Meanwhile, in Germany, Germans are getting tired of bailing out Greece. In the EU, every country's debt is dependent on less prosperous countries' spending habits. This is the cause of Brexit. England does not want to bail out Europe.

Barack Hussein Obama began his presidency with an apology tour. He is ending it with a victory tour to visit his best buddies. Angela Merkel is a lot like Barack. He was born to communist parents in a communist country, educated in communist schools and governs as a communist. She wants to bring a million Muslims into Germany to boost Germany's population because Germany has a low birth rate.

You can't make this stuff up.
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12-07-2016, 06:45 PM (This post was last modified: 12-07-2016 06:46 PM by Roger Ek.)
Post: #39
RE: The War on Cash
Venezuela used to have a currency on par with the USA and Canada. Venezuela's Bolivar is now worth $2.85 US. They are printing $20,000 Bolivar notes. Why? For the same reason that Germans were carrying money in wheelbarrows after WWI. Venezuela no longer exports oil because all the people who know how to get it out of the ground and move it to ships have left the country.
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12-07-2016, 09:53 PM (This post was last modified: 12-07-2016 10:03 PM by Mike G.)
Post: #40
RE: The War on Cash
https://www.nestmann.com/carrying-cash-b...to-lose-it

The war on cash is coming to America, how long who knows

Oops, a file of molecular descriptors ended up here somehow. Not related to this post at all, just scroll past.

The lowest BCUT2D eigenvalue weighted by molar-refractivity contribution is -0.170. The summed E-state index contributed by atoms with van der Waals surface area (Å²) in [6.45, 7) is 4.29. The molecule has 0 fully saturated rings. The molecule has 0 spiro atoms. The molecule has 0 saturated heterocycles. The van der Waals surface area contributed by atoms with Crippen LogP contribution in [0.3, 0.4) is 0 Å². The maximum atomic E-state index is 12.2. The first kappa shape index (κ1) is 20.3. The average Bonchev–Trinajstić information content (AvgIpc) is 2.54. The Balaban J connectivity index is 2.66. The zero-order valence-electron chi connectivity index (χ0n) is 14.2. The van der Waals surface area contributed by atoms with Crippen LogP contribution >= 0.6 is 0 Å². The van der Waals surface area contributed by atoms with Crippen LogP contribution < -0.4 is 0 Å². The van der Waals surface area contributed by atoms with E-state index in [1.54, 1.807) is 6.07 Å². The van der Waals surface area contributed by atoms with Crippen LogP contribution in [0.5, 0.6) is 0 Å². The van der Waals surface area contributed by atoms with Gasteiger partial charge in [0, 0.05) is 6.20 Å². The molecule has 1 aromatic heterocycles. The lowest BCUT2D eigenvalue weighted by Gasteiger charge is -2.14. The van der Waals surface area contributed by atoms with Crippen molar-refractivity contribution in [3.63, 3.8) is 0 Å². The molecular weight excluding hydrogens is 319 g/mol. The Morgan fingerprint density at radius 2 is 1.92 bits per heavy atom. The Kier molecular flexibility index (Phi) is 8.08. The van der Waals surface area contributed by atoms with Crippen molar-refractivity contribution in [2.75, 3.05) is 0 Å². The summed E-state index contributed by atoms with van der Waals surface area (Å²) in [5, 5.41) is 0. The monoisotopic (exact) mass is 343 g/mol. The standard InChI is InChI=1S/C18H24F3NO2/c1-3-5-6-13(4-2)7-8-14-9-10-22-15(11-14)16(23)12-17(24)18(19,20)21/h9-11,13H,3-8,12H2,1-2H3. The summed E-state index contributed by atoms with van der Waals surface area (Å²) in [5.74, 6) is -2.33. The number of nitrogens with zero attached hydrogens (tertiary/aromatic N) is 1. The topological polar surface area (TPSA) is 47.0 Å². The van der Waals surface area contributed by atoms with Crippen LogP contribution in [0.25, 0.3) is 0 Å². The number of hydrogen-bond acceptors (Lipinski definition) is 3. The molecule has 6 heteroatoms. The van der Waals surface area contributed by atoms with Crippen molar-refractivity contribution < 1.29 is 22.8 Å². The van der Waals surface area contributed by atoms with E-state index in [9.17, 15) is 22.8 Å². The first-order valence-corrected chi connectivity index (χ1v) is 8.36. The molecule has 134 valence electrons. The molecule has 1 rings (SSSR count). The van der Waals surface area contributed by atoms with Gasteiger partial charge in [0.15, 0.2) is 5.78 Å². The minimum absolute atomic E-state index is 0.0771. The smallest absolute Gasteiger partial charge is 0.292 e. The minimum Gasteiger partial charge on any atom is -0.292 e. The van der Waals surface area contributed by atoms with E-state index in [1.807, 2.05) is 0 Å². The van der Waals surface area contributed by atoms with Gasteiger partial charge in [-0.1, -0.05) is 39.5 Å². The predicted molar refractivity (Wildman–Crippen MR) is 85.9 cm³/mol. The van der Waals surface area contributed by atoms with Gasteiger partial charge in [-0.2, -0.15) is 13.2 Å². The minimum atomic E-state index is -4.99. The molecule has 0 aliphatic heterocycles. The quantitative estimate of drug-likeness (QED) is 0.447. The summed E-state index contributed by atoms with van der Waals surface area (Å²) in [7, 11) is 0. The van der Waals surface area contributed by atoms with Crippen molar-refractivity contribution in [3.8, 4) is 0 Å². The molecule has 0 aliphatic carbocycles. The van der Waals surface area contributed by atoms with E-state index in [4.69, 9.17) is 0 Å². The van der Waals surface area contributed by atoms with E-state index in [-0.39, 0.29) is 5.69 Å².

From the Trends journal:

It’s clear: Your privacy will be lost.

Without hard cash, every digital purchase logged is subject to taxes, fees and penalties. Owe back taxes? Overdrawn on your account? Had a lien filed against you? Forgot a mortgage payment? In a cashless society, government or big banks can more easily take your money without resistance or due process. And in doing so, those entities will have an entirely new cache of information about you.

Despite those obvious and formidable risks, there is no substantial anti-digital-currency movement.

In developed nations, the only measurable obstacles to digital currency’s fast track are segments of poor people and very small, cash-only businesses. They rely more heavily on cash because they don’t have credit cards and maybe not even bank accounts. They’ll find the transition harder, but unavoidable.

Already, companies and technologies are emerging to target these groups.

TREND FORECAST: While the complete transition to a cashless world will take a decade or more to complete, digital transactions will become more dominant in 2017. Technologies and companies that accelerate and facilitate digital currencies will grow in demand.

And privacy concerns will grow as well.

In this new cashless society, financial and even governmental institutions – not you – have custody of your cash. Every purchase you make, and where and when, draw a profile over time of your preferences, habits, needs and interests.

The cashless movement, which empowers corporate giants and accelerates government control over your money and privacy, continues unabated.

Bet your bottom dollar – or your digital dollar – on this: The transition to a cashless society in the US and across the Western world, as well as much of the world, is cemented.

And what happens when the power goes out